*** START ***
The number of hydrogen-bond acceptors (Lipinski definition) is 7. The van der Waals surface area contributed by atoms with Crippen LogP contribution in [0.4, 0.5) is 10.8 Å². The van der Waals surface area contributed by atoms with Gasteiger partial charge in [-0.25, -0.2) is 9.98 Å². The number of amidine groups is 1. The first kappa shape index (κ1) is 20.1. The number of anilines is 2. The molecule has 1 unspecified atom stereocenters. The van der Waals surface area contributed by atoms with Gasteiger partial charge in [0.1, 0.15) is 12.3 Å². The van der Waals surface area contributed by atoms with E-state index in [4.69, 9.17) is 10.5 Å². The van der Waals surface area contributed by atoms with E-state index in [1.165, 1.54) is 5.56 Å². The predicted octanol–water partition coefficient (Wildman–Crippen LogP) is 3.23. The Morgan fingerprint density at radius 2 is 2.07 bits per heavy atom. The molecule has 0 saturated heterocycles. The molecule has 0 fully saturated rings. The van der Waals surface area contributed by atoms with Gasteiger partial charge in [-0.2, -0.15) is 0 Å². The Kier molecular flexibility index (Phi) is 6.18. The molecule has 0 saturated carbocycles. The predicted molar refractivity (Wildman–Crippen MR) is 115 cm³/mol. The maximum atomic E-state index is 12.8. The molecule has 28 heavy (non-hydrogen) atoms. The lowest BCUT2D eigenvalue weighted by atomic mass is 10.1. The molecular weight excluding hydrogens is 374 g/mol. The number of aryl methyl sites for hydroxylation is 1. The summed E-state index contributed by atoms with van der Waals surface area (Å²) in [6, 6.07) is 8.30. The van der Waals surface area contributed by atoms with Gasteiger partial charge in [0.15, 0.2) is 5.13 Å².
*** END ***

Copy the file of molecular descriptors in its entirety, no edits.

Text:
The number of hydrogen-bond acceptors (Lipinski definition) is 7. The van der Waals surface area contributed by atoms with Crippen LogP contribution in [0.4, 0.5) is 10.8 Å². The van der Waals surface area contributed by atoms with Gasteiger partial charge in [-0.25, -0.2) is 9.98 Å². The number of amidine groups is 1. The first kappa shape index (κ1) is 20.1. The number of anilines is 2. The molecule has 1 unspecified atom stereocenters. The van der Waals surface area contributed by atoms with Gasteiger partial charge in [0.1, 0.15) is 12.3 Å². The van der Waals surface area contributed by atoms with E-state index in [4.69, 9.17) is 10.5 Å². The van der Waals surface area contributed by atoms with E-state index in [1.165, 1.54) is 5.56 Å². The predicted octanol–water partition coefficient (Wildman–Crippen LogP) is 3.23. The Morgan fingerprint density at radius 2 is 2.07 bits per heavy atom. The molecule has 0 saturated heterocycles. The molecule has 0 fully saturated rings. The van der Waals surface area contributed by atoms with Gasteiger partial charge in [-0.2, -0.15) is 0 Å². The Kier molecular flexibility index (Phi) is 6.18. The molecule has 0 saturated carbocycles. The predicted molar refractivity (Wildman–Crippen MR) is 115 cm³/mol. The maximum atomic E-state index is 12.8. The molecule has 28 heavy (non-hydrogen) atoms. The lowest BCUT2D eigenvalue weighted by atomic mass is 10.1. The molecular weight excluding hydrogens is 374 g/mol. The number of aryl methyl sites for hydroxylation is 1. The summed E-state index contributed by atoms with van der Waals surface area (Å²) in [6, 6.07) is 8.30. The van der Waals surface area contributed by atoms with Gasteiger partial charge in [0.15, 0.2) is 5.13 Å².